It was here we also learned that coal is comprised of compressed wood; and limestone is the remains of sea creatures. How did we not know that? I love the learning element of these museum visits. I have always loved learning and now realise that my darkest days of depression were during those years when I wasn’t actively studying. Now I have taken my learning on the road and it’s utterly joyful. I suppose one good thing to come out of choosing Geography (boo) over History at school is that I can now enjoy learning about British history through these museums on our travels.

No thanks…

We took a ride on the circular buzz to see what else there was around the museum grounds.

When we disembarked we were getting a bit peckish again. The aroma from the chippy was alluring.

But we had no intention of queueing for half an hour for battered chips. I was never happy with the Black Country concept of battered chips. The ones I had back in the day were orange – practically neon – and I didn’t think the battering improved the chips at all. Chips are lush just as they are, if prepared properly.

Pah! No gravy on the menu either…

There were actors all around the museum, inviting conversation so they could tell us about the Black Country traditions. There was a couple going for a picnic, a policeman, an Easter egg pacer and various shopkeepers. One shopkeeper told us that the man in the motorcycle shop was a West Brom fan, so we made a point of calling in on him.

Here we met Dave, who was happy to chat with us at length about the football. Indeed, we came away quite encouraged, as he bemoaned the Baggies being slow and generally a bit rubbish of late. Perhaps we might win tomorrow after all?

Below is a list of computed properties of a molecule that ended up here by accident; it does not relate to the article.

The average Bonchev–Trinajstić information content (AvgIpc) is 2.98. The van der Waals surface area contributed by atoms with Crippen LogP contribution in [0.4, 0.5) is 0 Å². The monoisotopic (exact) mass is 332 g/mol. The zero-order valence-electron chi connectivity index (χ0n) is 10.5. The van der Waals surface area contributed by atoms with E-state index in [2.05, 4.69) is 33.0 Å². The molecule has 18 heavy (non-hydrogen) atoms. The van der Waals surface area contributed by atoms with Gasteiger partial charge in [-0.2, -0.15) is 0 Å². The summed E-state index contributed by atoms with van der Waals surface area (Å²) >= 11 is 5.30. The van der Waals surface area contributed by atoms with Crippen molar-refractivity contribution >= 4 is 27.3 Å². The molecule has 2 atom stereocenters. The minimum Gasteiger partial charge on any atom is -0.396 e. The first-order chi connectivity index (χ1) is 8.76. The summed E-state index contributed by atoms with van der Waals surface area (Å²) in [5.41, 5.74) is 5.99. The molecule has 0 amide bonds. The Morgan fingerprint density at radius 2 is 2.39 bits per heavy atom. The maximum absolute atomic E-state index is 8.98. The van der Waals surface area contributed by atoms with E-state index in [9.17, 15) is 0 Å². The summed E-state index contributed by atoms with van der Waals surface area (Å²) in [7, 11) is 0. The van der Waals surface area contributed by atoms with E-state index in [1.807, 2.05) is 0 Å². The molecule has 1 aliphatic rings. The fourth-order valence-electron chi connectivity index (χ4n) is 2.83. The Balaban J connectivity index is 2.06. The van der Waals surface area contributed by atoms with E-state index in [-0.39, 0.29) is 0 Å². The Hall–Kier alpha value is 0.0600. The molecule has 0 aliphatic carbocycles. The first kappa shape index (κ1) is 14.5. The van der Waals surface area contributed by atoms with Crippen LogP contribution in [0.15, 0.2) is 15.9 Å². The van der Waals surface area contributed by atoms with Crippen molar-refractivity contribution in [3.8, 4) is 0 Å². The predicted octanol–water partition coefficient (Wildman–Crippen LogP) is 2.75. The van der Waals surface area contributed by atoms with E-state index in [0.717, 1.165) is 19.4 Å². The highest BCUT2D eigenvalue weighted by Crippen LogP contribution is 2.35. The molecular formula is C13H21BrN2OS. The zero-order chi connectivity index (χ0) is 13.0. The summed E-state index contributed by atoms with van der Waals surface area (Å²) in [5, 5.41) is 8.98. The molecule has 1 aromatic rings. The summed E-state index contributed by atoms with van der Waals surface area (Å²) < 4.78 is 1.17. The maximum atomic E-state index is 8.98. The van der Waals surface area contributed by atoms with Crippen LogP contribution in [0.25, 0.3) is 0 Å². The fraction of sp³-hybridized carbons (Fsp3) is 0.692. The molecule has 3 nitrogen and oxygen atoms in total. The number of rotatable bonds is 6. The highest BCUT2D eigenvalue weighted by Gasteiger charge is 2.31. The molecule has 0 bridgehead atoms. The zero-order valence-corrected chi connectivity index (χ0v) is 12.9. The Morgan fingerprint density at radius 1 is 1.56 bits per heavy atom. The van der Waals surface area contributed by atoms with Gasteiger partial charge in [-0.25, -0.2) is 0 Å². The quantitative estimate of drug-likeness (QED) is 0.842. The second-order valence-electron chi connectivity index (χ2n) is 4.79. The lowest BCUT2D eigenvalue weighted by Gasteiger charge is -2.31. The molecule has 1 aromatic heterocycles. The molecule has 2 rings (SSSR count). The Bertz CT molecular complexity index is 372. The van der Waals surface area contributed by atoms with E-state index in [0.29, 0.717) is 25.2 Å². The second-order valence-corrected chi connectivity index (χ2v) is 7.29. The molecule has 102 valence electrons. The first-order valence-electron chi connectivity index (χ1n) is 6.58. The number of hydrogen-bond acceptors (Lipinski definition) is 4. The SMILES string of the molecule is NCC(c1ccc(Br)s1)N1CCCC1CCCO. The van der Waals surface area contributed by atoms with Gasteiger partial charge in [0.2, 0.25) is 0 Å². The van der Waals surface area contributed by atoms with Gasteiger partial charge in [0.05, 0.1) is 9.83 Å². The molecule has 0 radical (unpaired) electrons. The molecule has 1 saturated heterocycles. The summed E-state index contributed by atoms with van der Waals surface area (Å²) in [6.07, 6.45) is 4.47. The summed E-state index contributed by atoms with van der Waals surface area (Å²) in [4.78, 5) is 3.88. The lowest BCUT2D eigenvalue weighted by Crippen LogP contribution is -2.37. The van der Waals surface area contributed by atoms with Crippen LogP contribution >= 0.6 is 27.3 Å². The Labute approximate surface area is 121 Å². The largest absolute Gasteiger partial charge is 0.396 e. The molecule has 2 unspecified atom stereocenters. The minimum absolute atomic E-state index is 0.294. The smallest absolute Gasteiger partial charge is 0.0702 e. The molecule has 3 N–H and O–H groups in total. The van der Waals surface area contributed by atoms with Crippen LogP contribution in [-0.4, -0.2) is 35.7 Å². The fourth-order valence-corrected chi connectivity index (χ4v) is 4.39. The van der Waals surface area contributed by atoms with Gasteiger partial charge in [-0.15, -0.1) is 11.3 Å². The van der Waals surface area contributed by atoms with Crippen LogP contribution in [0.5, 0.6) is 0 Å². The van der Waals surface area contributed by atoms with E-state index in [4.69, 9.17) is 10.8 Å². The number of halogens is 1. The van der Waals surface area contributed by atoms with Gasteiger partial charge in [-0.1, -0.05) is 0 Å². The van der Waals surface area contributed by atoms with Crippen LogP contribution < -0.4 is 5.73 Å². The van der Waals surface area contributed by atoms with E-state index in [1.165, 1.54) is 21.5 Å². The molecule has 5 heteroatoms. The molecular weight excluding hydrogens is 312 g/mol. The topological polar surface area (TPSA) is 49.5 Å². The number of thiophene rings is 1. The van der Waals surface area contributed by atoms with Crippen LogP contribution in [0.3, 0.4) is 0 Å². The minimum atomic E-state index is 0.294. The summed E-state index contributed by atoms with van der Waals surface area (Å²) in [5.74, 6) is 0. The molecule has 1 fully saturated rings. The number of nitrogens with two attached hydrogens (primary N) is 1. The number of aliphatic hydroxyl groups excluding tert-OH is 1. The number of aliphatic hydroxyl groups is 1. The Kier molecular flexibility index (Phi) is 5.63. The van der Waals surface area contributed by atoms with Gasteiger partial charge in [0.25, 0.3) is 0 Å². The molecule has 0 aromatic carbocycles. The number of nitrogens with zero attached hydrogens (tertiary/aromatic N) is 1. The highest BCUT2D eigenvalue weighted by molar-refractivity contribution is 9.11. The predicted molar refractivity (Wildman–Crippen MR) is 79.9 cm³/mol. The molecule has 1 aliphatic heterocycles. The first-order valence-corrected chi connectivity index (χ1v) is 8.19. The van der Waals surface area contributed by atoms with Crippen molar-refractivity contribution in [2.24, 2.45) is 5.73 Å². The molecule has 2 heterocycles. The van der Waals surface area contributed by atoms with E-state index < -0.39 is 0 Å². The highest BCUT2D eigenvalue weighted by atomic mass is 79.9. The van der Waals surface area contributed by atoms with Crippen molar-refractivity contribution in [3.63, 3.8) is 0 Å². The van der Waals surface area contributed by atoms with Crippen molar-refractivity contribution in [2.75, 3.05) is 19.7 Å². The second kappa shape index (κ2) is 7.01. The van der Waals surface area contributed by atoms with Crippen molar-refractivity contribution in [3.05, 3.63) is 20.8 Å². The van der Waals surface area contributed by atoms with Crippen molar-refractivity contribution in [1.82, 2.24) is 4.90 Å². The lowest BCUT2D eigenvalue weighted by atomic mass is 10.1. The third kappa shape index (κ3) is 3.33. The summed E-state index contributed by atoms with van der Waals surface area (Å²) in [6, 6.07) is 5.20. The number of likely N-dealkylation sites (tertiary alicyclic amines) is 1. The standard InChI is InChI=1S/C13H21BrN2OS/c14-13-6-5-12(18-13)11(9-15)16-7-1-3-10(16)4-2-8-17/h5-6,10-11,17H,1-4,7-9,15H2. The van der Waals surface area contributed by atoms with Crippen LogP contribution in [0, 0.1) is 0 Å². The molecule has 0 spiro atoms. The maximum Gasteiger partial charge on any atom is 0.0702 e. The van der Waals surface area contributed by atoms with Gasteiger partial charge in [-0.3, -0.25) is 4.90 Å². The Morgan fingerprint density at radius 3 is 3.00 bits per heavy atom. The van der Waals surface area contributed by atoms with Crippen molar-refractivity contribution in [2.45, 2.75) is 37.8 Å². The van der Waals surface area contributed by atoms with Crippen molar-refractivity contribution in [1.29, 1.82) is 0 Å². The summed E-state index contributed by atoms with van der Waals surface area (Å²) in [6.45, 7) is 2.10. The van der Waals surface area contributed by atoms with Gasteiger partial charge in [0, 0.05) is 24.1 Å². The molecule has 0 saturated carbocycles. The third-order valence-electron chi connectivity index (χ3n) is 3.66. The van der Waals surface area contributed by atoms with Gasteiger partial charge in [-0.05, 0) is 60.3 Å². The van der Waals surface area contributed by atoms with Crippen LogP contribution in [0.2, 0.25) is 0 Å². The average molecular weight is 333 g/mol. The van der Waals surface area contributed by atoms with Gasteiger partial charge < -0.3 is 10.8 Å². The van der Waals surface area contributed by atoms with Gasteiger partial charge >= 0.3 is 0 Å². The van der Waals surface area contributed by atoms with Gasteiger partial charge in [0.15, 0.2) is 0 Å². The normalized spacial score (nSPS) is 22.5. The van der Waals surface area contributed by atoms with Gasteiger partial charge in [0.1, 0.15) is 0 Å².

Dave explained how he organised coach trips to matches and asked us to pop to the away ticket booth tomorrow, where he would also be working.

I didn’t know Preston was part of the Black Country?

There was much development going on here, which was great to see. There’s a whole new 1940s-1960s village being built, including a new pub.

Oh did someone say pub?

It was lunchtime now, so here’s what lunch was.

Lee had the scratchings, I had the pint of mild.

It bugged me for the rest of the day that I didn’t know who had brewed that mild. The beer board wasn’t much use and I hadn’t thought to ask. It would be revealed later, though.

We were joined at our table in the beer garden by a couple of lads, who we got chatting with. One was an English teacher working in Austria and the other was an Italian on his first visit to the Black Country. They had been for fish and chips so I was able to photograph these for you.

They had no cutlery or napkins and the Italian picked up his fish and was biting into it in the vain hope of actually getting to some fish (it seemed to be predominantly batter). We did of course ask to nick a chip and they were ok but not Blackpool/Cleethorpes standard.